I know with wear this mend will need additional attention and It’s something I look forward to completing. Adding to these nearly 50 year-old jeans history.
No, this isn’t some new fetish man-gerie suit. Duofold’s Norse-Net was a Scandinavian-style knit underwear popular in the late 60s early 70s. It claimed to provide maximum ventilation in warm weather and maximum insulation (when air spaces are sealed by close-fitting outer garments) in cold weather.
The ad in the photos is taken out of Backpacker Magazine Issue 3, Fall, 1973.
Here is a cool, warm rather, piece of militaria. You are looking at a USAF Arctic Survival Suit or overcoat. If you have an interest in this item, you’re probably a little more familiar with it than I am. I picked it up thinking it was an early outdoor gear piece used in cold weather expeditions and was probably made by Gerry or one of the other companies of the day. It was not until further investigation that I found the printed label inside the left breast of the garment. Here is what that reads:
Overcoat, Survival, Arctic, SRU-6/P
Order No. DSA 100-70-C-1986
Stock No. 8415-890-2021
Anti-Cold Insulated Clothing Inc.
There’s also instructions for use printed on the left sleeve which indicate this item would have been in packaging on the aircraft until it was needed.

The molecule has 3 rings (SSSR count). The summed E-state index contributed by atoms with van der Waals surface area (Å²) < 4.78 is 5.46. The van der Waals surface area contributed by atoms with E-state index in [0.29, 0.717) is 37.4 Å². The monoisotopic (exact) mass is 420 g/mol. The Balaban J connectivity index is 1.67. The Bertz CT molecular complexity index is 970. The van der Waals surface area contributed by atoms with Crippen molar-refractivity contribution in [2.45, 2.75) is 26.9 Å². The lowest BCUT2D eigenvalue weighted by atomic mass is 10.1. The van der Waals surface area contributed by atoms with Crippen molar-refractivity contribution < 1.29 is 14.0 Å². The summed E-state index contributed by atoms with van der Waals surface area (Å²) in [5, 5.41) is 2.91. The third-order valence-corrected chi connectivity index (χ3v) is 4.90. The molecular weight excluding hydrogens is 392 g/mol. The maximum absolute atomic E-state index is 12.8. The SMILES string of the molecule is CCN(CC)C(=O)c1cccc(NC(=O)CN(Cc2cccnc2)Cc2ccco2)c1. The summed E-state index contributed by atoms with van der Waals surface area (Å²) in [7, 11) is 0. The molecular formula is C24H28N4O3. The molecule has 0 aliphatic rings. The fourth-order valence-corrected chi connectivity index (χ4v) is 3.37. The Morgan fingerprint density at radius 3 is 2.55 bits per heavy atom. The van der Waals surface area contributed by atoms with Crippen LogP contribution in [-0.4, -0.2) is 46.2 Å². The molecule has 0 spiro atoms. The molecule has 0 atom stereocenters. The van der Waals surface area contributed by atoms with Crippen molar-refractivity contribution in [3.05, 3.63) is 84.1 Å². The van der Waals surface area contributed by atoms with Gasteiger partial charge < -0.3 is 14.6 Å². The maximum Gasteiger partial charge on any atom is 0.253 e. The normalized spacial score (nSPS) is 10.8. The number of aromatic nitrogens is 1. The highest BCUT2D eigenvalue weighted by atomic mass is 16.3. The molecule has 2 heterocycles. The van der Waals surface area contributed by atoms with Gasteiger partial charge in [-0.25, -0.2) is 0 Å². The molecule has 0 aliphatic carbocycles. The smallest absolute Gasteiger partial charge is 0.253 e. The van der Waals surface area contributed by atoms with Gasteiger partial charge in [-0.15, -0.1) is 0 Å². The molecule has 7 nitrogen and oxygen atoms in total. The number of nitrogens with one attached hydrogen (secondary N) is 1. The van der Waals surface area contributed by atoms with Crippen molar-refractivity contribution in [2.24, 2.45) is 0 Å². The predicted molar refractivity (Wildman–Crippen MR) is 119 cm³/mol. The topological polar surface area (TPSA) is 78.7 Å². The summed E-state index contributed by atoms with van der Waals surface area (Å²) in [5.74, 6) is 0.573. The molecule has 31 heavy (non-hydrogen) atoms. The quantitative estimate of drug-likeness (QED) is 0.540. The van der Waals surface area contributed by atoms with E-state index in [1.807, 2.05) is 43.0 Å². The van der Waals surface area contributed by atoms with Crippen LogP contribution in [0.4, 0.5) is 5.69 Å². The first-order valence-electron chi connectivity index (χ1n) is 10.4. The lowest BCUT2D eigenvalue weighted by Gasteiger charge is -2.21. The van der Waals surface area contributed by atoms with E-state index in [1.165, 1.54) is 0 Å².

After some tinkering with what at first appears to be a sleeping bag with arms I found that the over coat is just that, and more. The garment can actually be worn as an over coat, shortened to a waist coat or turned into a suit by breaking the back of the coat along the snap and velcro seems and forming legs. Other images I have uncovered on the internet suggest that this piece would be complete with a pair of down boots and mittens, which I do not have.
The piece is made from light rip-stop nylon and stuffed with loads of prime down. The piece is truly expedition weight, compared to a sleeping bag I would say it has a 0 degree if not below rating. all the seems on the front and back are both snap and Velcro Equally insulated hood with snorkel type closure around the face. Cuffs at the end of arms can also be completely sealed off. Leather tabs at all stress points. White nylon tabs inside around the waist are for securing the garment to your belt inside to get the length right. My inital guess on the age of this piece was the 1960s, but it may be later than that. Not sure if the 1986 in the order no is an indication of production date but I could see that being the case. This is a pretty simple design that may have served the USAF for decades.